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Submit new research as a poster proposal for AAGP's 2015 Annual Meeting
AAGP invites physicians, psychologists, nurses, social workers, pharmacists, students and others to submit a research poster proposal for consideration for the 2015 Annual Meeting to be held in New Orleans, Louisiana, March 27-30, 2015. The theme of the meeting is Interprofessional Practice: Working Together to Meet the Mental Health Needs of Older Adults. Research poster proposals are due in October.
  • New Research Posters due Oct. 1
  • Early Investigator Posters due Oct. 16
Learn more and submit abstracts at
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AAGP's Vanderbilt and Disque to leave Aug. 1
On Aug. 1, two long-time staff members will leave AAGP. Marj Vanderbilt, acting CEO and Director of Government Affairs, is retiring after 14 years with the association. Ms. Vanderbilt joined AAGP in 2000 to head up the association's advocacy work with Congress, federal agencies, and liaison groups, as well as coordinate the AAGP Political Action Committee. Her dedication and optimism helped establish many far-reaching victories for the association, including Medicare parity, a geriatric psychiatry identifier, and an IOM report on the geriatric mental health care workforce. In the past few years, Ms. Vanderbilt has taken on Annual Meeting roles with great success, including the exhibit hall, sponsorships, and industry-sponsored symposia. As the staff liaison for many of AAGP's committees and caucuses, Ms. Vanderbilt has worked closely with the membership.

In recent years, Denise Disque, AAGP's office manager since 2006, has assumed key roles in Annual Meeting program work, such as managing the session and posters abstracts system, working with session faculty, coordinating the speaker ready room, and handling registration. Ms. Disque has been a vital contact for members, responding to a variety of requests regarding membership, publications, and continuing education. With flexibility and competence, Ms. Disque has been a valuable member of the AAGP team.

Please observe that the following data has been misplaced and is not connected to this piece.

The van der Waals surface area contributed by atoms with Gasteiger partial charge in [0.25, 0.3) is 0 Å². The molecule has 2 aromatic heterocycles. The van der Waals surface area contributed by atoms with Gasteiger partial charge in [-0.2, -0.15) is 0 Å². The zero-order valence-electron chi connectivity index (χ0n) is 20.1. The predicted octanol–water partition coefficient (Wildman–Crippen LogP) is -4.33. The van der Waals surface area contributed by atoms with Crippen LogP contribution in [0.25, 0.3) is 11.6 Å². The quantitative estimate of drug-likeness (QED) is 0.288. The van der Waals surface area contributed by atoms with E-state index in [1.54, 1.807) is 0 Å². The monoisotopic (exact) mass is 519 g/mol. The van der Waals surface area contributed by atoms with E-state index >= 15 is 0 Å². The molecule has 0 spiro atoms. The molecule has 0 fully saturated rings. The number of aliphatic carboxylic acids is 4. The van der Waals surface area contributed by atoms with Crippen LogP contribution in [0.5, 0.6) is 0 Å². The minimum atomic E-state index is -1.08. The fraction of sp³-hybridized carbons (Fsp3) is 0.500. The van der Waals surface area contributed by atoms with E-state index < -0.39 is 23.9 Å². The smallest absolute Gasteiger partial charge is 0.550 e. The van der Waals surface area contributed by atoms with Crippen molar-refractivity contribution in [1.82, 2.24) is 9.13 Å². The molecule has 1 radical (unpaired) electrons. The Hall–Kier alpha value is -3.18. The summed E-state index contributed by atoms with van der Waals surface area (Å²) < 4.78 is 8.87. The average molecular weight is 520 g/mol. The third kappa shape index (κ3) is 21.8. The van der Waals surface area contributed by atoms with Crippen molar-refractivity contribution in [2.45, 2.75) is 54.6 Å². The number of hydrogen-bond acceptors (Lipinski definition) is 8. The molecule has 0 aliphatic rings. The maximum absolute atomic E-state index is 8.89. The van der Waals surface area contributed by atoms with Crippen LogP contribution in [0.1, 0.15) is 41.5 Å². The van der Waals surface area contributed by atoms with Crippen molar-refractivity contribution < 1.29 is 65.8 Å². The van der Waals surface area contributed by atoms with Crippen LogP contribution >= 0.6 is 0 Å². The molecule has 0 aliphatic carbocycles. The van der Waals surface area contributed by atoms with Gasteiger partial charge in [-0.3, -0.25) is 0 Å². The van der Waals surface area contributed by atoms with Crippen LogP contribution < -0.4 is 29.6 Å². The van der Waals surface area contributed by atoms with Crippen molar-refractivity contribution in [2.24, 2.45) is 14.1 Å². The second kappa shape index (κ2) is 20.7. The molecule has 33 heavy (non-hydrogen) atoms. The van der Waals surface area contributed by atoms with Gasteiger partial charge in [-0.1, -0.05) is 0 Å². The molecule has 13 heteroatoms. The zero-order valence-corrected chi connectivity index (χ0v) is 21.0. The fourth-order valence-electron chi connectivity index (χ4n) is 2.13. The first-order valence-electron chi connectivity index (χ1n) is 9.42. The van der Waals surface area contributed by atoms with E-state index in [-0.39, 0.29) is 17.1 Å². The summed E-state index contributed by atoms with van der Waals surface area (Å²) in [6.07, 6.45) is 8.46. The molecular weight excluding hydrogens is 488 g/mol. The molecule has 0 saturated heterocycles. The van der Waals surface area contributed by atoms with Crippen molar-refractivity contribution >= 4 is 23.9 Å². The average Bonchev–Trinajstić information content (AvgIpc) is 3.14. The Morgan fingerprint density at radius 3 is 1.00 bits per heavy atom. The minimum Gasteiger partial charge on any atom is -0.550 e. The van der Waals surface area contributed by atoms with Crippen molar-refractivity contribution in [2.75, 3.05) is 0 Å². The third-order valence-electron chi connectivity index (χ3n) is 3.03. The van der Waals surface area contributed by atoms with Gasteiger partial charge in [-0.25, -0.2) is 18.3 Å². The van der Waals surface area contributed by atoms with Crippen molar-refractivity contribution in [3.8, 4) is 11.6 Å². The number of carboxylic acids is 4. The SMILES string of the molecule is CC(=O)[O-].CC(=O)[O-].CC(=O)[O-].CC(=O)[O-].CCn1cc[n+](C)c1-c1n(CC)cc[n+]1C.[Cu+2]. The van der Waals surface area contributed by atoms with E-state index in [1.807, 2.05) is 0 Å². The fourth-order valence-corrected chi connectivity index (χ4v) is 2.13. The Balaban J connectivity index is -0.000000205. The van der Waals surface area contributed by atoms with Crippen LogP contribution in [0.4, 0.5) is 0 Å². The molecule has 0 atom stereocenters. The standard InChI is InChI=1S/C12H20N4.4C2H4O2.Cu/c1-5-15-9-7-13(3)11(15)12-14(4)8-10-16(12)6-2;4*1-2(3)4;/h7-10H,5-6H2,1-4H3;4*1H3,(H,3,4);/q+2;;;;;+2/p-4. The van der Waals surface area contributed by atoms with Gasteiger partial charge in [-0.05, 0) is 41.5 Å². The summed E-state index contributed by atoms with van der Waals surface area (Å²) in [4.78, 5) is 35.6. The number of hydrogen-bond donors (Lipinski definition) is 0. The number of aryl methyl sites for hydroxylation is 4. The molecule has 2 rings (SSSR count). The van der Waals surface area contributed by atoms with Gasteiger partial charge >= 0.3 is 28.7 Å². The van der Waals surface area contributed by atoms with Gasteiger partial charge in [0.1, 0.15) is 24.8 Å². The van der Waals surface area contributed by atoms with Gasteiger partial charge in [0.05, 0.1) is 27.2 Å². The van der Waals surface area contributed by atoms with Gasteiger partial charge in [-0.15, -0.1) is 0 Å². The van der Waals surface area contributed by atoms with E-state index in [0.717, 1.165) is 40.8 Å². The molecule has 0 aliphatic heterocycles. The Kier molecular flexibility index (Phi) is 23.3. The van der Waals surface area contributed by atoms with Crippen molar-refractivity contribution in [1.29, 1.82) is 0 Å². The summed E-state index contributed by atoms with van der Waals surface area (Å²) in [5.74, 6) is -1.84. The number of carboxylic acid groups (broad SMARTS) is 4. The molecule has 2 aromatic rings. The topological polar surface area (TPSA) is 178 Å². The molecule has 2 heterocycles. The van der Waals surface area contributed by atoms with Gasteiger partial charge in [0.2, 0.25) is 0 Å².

Also, effective Aug. 1, AAGP's new contact information will be:

American Association for Geriatric Psychiatry
6728 Old McLean Village Drive
McLean, VA 22101
Phone: (703) 556-9222 Fax: (703) 556-8729

Stay tuned in the coming weeks for more important updates and news from AAGP.

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AAGP call for nominations for board director and officer positions: Applications due July 31
The AAGP Nominations Committee is seeking qualified candidates to run for director and officer positions in the 2014 election. All candidates must have a minimum of three years in the organization to be eligible to run. Officer positions are open to Psychiatrist Members and Retired Members. One non-psychiatrist board director position is also open.

Five positions on the AAGP Board of Directors will be open at the conclusion of AAGP's 2015 Annual Meeting in New Orleans:
  • President-Elect
  • Secretary/Treasurer-Elect
  • 2 At-Large Board positions (psychiatrist member)
  • 1 At-Large Board position (non-psychiatrist member)
For more information about board and officer responsibilities, desired criteria, and application forms go to

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Scholars fund: Join the growing list of supporters